metadata={"bijector": tfb.Softplus(), "trainable": True, "name": "variance"},
)
def covariance(self, x: jax.Array, y: jax.Array) -> jax.Array:
return self.variance * jnp.exp(-0.5 * ((x - y) / self.lengthscale) ** 2)
```

We can trace the metadata defined on the class via `meta_leaves`

.

```
[({'bijector': <tfp.bijectors.Softplus 'softplus' batch_shape=[] forward_min_event_ndims=0 inverse_min_event_ndims=0 dtype_x=? dtype_y=?>,
'trainable': True,
'name': 'lengthscale'},
1.0),
({'bijector': <tfp.bijectors.Softplus 'softplus' batch_shape=[] forward_min_event_ndims=0 inverse_min_event_ndims=0 dtype_x=? dtype_y=?>,
'trainable': True,
'name': 'variance'},
1.0)]
```

Similar to `jax.tree_utils.tree_leaves`

, this function returns a flattened
PyTree. However, instead of just the values, it returns a list of tuples that
contain both the metadata and value of each PyTree leaf. This traced metadata
can be utilised for applying maps (how `constrain`

, `unconstrain`

,
`stop_gradient`

work), as described in the next section.

## Metamap

The `constrain`

, `unconstrain`

, and `stop_gradient`

methods on the `Module`

use a `meta_map`

function under the hood. This function enables us to apply
metadata functions to the PyTree leaves, making it a powerful tool.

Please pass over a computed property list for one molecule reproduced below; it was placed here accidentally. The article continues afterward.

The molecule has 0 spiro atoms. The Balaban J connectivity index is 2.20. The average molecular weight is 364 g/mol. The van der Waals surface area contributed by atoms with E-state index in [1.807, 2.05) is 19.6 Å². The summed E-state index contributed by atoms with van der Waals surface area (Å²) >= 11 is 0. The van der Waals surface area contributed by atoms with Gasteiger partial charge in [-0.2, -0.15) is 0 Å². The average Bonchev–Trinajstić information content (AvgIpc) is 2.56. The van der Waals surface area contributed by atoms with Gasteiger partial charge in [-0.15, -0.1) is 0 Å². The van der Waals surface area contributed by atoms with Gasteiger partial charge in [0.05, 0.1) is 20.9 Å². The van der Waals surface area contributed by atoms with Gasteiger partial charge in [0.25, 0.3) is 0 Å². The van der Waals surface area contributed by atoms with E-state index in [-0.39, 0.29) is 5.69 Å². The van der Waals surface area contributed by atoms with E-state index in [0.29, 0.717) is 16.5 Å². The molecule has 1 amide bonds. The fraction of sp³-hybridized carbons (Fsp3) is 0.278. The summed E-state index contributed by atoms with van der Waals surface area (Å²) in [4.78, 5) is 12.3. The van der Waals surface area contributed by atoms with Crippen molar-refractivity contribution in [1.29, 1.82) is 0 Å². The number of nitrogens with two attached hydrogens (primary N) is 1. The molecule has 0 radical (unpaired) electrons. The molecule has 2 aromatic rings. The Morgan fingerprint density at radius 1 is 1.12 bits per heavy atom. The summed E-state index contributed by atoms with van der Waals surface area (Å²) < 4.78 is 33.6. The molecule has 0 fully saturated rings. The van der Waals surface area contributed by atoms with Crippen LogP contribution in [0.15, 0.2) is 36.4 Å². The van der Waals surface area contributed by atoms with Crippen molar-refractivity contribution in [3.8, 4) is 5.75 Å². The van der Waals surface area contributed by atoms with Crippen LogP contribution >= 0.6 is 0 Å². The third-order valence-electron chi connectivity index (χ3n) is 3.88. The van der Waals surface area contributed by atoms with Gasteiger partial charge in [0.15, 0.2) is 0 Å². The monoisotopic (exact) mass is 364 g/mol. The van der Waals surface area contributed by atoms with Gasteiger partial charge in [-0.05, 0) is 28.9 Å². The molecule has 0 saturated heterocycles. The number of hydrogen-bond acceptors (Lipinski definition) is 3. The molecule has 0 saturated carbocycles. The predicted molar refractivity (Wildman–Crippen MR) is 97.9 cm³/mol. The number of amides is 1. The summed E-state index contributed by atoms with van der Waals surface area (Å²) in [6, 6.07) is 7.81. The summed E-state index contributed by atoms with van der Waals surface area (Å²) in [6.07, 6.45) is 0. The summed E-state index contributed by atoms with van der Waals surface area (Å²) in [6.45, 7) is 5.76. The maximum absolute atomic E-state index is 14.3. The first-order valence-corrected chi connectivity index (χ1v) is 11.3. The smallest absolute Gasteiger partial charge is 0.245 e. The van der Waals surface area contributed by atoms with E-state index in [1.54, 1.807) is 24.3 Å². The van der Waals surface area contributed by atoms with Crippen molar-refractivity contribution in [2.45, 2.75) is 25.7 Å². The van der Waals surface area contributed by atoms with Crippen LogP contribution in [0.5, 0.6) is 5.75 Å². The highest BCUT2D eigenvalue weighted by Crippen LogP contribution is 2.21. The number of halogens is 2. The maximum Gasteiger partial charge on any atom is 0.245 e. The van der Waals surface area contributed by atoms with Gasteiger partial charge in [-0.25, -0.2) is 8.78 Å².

To achieve this, the function involves the same tracing as `meta_leaves`

to
create a flattened list of tuples consisting of (metadata, leaf value).
However, it also allows us to apply a function to this list and return a new
transformed PyTree, as demonstrated in the examples that follow.

### Filter example:

A `meta_map`

works similarly to `jax.tree_utils.tree_map`

. However, it differs in that it allows us to define a function that operates on
the tuple (metadata, leaf value). For example, we could use a function to
filter based on a `name`

attribute.

```
from gpjax.base import meta_map
def filter_lengthscale(meta_leaf):
meta, leaf = meta_leaf
if meta.get("name", None) == "lengthscale":
return 3.14
else:
return leaf
print(meta_map(filter_lengthscale, rbf))
```

### How `constrain`

works:

To apply a constrain, we filter on the attribute "bijector", and apply a forward transformation to the PyTree leaf:

```
# This is how constrain works! β
def _apply_constrain(meta_leaf):
meta, leaf = meta_leaf
if meta is None:
return leaf
return meta.get("bijector", tfb.Identity()).forward(leaf)
meta_map(_apply_constrain, rbf)
```

As expected, we find the same result as calling `rbf.constrain()`

.